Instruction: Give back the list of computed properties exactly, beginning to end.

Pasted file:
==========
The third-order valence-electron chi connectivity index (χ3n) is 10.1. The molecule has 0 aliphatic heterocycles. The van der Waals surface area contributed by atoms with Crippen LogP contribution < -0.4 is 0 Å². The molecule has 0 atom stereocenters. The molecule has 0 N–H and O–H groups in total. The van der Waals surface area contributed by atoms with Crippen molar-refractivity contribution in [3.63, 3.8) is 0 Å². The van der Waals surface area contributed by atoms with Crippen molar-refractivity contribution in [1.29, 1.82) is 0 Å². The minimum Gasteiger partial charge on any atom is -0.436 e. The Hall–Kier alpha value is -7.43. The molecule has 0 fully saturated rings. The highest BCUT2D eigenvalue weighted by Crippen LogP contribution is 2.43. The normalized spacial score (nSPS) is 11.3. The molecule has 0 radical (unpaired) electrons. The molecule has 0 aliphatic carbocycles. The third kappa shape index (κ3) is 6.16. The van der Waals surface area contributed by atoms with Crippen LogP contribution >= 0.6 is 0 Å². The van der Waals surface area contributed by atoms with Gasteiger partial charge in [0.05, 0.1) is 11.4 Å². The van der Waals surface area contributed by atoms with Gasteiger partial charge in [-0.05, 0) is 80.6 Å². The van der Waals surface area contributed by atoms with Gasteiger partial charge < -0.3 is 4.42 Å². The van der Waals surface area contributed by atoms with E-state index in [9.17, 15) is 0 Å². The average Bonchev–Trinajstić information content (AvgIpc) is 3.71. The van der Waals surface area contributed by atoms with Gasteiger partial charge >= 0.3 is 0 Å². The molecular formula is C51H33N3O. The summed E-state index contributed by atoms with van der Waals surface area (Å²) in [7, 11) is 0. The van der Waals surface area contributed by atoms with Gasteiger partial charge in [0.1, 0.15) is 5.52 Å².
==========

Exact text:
The third-order valence-electron chi connectivity index (χ3n) is 10.1. The molecule has 0 aliphatic heterocycles. The van der Waals surface area contributed by atoms with Crippen LogP contribution < -0.4 is 0 Å². The molecule has 0 atom stereocenters. The molecule has 0 N–H and O–H groups in total. The van der Waals surface area contributed by atoms with Crippen molar-refractivity contribution in [3.63, 3.8) is 0 Å². The van der Waals surface area contributed by atoms with Crippen molar-refractivity contribution in [1.29, 1.82) is 0 Å². The minimum Gasteiger partial charge on any atom is -0.436 e. The Hall–Kier alpha value is -7.43. The molecule has 0 fully saturated rings. The highest BCUT2D eigenvalue weighted by Crippen LogP contribution is 2.43. The normalized spacial score (nSPS) is 11.3. The molecule has 0 radical (unpaired) electrons. The molecule has 0 aliphatic carbocycles. The third kappa shape index (κ3) is 6.16. The van der Waals surface area contributed by atoms with Crippen LogP contribution >= 0.6 is 0 Å². The van der Waals surface area contributed by atoms with Gasteiger partial charge in [0.05, 0.1) is 11.4 Å². The van der Waals surface area contributed by atoms with Gasteiger partial charge in [-0.05, 0) is 80.6 Å². The van der Waals surface area contributed by atoms with Gasteiger partial charge < -0.3 is 4.42 Å². The van der Waals surface area contributed by atoms with E-state index in [9.17, 15) is 0 Å². The average Bonchev–Trinajstić information content (AvgIpc) is 3.71. The van der Waals surface area contributed by atoms with Gasteiger partial charge >= 0.3 is 0 Å². The molecular formula is C51H33N3O. The summed E-state index contributed by atoms with van der Waals surface area (Å²) in [7, 11) is 0. The van der Waals surface area contributed by atoms with Gasteiger partial charge in [0.1, 0.15) is 5.52 Å².